|US6225060||Mar 4, 1999||May 1, 2001||Onyx Pharmaceuticals, Inc.||Baculovirus expression system and method for high throughput expression of genetic material|
|WO2000039150A2||Dec 29, 1999||Jul 6, 2000||Millennium Pharm Inc||Secreted proteins and uses thereof|
|1||Aeed, P.A. et al, "Glycosylationof recombinant prorenin in insect cells: the insect cell line Sf9 does not express the mannose 6-phosphate recognition signal", Biochemistry 33(29):8793-97 (1994).|
|2||Aoki, M. et al, "Improvement of neurological symptoms by enzyme replacement therapy for Gaucher Disease Type IIIb", Eur. J. Pediatr., 160(1): 63-64 (2001).|
|3||Berg, T. et al, "Purification and characterization of recombinant human lysosomal alpha-mannosidase", Mol Genet Metab., 73(1):18-29 (2001).|
|4||Bijsterbosch, M.K. et al, "Quantitative analysis of the targeting of mannose-terminal glucocerebrosida; Prodominant uptake by liver endothelial cells", Eur. J. Biochem, 237:344-349 (1996).|
|5||Bonten, E.J. et al, "Catalytic Activation in Insect Cells is Controlled by the Protective Protein/Cathepsin A", Journal of Biological Chemistry 275(48): 37657-37663 (2000).|
|6||Bonten, E.J. et al, "Correction of lysosomal PPCA and neuraminidase in mouse deficient macrophages after uptake of recombinant baculovirus-expressed proteins", Amer. J. Hum. Gen. Suppl. 69(4):Abst 1759 (2001).|
|7||Bonten, E.J. et al, "Lysosomal Protective Protein/Cathepsin A" Journal of Biological Chemistry 270(44):26441-26445 (1995).|
|8||Bonten, Erik J.; et al.; "Targeting macrophages with baculovirus-produced lysosomal enzymes : Implications for enzyme replacement thereapy of the glycoprotein storage disorder galactosialidosis", FASEB Journal 18(971-973) 2004.|
|9||Boose, J.A. et al, "Synthesis of a human lysosomal enzyme, beta-hexosaminidase B, using the baculovirus expression system", Protein Expr. Purif. 1(2):111-20 (1990).|
|10||Bromme, D. et al, "High level expression and crystallization of recombinant human cathepsin S", Protein Sci., 5(4):789-91 (1996).|
|11||Calhoun, D.H. et al, "Fabry disease: Isolation of a cDNA clone encoding human alpha-galactosidase A", PNAS 82:7364-68 (1985).|
|12||Chen, Y. et al; "Purification and Characterization of Human alpha-Galactosidase A Expressed in Insect Cells Using a Baculovirus Vector", Protein Expression and Purification 20:228-236 (2000).|
|13||Coppola, G. et al, "Characterization of glycosylated and catalytically active recombinant human alpha-Galactosidase A using a baculovirus vector", Gene 144(2):197-203 (1994).|
|14||Davidson, D.J. et al; "Asparagine-Linked Oligosaccharide Processing in Lepidopteran Insect Cells. Tempor Dependence of the Naturs of the Oligosaccharides Assembled on Asparagine-289 of Recombinant Human Plasminogen Produced in Baculovirus Vector Infected Spodoptera frugiperda (IPBL-SF-21AE) Cells", Biochemistry 30(25): 6167-6174 (1991).|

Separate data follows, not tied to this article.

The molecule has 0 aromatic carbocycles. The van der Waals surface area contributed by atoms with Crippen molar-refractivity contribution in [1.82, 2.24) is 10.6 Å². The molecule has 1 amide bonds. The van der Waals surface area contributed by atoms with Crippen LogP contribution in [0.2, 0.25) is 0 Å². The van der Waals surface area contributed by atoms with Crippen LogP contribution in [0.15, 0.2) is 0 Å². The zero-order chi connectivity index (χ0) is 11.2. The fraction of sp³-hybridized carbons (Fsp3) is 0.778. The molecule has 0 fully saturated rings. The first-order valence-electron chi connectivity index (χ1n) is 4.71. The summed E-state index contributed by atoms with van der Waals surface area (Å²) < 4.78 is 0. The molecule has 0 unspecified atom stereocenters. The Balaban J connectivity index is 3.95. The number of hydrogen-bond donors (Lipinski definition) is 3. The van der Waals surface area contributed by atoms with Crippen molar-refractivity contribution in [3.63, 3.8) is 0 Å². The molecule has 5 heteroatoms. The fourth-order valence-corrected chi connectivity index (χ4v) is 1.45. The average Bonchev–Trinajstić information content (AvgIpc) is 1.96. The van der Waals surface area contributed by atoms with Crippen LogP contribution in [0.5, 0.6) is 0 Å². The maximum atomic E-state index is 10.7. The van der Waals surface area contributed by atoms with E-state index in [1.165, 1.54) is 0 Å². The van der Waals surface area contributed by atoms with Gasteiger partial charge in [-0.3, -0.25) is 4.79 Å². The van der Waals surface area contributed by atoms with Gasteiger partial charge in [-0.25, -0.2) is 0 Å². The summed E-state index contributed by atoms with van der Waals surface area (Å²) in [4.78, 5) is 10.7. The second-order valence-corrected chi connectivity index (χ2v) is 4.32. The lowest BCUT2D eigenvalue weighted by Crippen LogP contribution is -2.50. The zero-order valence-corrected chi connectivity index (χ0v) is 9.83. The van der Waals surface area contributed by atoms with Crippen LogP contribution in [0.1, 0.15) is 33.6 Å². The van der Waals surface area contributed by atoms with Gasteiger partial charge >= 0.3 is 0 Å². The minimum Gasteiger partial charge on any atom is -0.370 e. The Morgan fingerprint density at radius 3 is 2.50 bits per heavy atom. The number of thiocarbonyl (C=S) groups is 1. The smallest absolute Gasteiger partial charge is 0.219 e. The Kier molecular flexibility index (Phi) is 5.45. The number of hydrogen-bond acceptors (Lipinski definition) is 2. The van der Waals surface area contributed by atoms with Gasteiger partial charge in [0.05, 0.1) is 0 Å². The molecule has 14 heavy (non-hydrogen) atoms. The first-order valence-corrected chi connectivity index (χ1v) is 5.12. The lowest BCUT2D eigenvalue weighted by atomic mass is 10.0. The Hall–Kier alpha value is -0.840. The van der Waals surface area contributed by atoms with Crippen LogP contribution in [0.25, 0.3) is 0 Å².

|15||Davidson, D.J. et al; "Oligosaccharide Processing in the Expression of Human Plasminogen cDNA by Lepidopteran Insect (Spodoptera frugiperda) Cells", Biochemistry 29(23): 5584-5590 (1990).|
|16||Davis, T.R. et al; "Intrinsic Glycosylation Potentials of Insect Cell Cultures and Insect Larvae", In vitro Cell. Dev.Biol. 31:659-663 (1995).|
|17||D'Azzo, A., "Biochemical properties of PPCA and neuraminidase", Presentation at Strategies for Therapy of MPS and Related Diseases and 16<SUP>th </SUP>Annual MPS Conference held on Jun. 22, 2001 at UCLA.|
|18||Desnick, R.J. "Enzyme replacement and beyond", J Inherit Metab Dis. 24(2):251-65 (2001).|
|19||Eng, C.M. et al, "A phase 1/2 clinical trial of enzyme replacement in fabry disease: pharmacokinetic, substrate clearance, and safety studies", Am. J. Hum. Genet., 68(3): 711-22 (2001).|
|20||Hahn, C.N. et al., "Correction of murine galactosialidosis by bone marrow-derived macrophages overexpressing human protective protein/cathepsin A under control of the colony-stimulating factor-1 receptor promoter", PNAS 95:14880-85 (1998).|
|21||Hollister, J.R. et al, "Engineering lepidopteran insect for sialoglycoprotein production by genetic transformation with mammalian beta1,4-galactosyltransferase and alpha2,6-sialyltransferase genes", Glycobiology 11: 1-9 (2001).|
|22||Hsu, T. et al, "Differential N-Glycan Patterns of Secreted and Intracellular lgG Produced in Trichoplusia ni cells", Journal of Biological Chemistry 272(14): 9062-9070 (1997).|
|23||Ida, H. et al, "Effects of enzyme replacement therapy in thirteen Japanese pediatric patients with Gaucher Disease", Eur. J. Pediatr. 106(1): 21-5 (2001).|
|24||Ioannou, Y.A. et al, "Fabry disease; preclinical studies demonstrate the effectiveness of alpha-galactosidase a replacement in enzyme-deficient mice", Am. J. Hum. Genet. 68(1): 14-25 (2001).|
|25||Jarvis, D.L. et al, "Biochemical Analysis of the N-Glycosylation Pathway in Baculovirus-Infected Lepidopteran Insect Cells", Virology 212: 500-511 (1995).|
|26||Jarvis, D.L. et al, "Novel baculovirus expression vectors that proavide sialylation of recombinant glycoproteins in lepidopteran insect cells", J. Virol. 75(13): 6223-27 (2001).|
|27||Jarvis, D.L. et al; "Engineering N-glycosylation pathways in the baculovirus-insect cell system", Current Opinion in Biotechnology 9: 528-533 (1998).|
|28||Jarvis, D.L. et al; "Modifying the insect cell N-glycosylation pathway with immediate early baculovirus Expression vectors", Nature Biotechnology 14:1288-1292 (1996).|
|29||Jarvis, D.L. et al; "Mutational Analysis of the N-Linked Glycans on Autographa californica Nucleopolyhedrovirus gp64", Journal of Virology 72(12): 9459-9469 (1998).|
|30||Kakkis, E.D. et al, "Enzyme-replacement therapy in mucopolysaccharidosis I", N. Engl. J. Med. 344(3): 182-188 (2001).|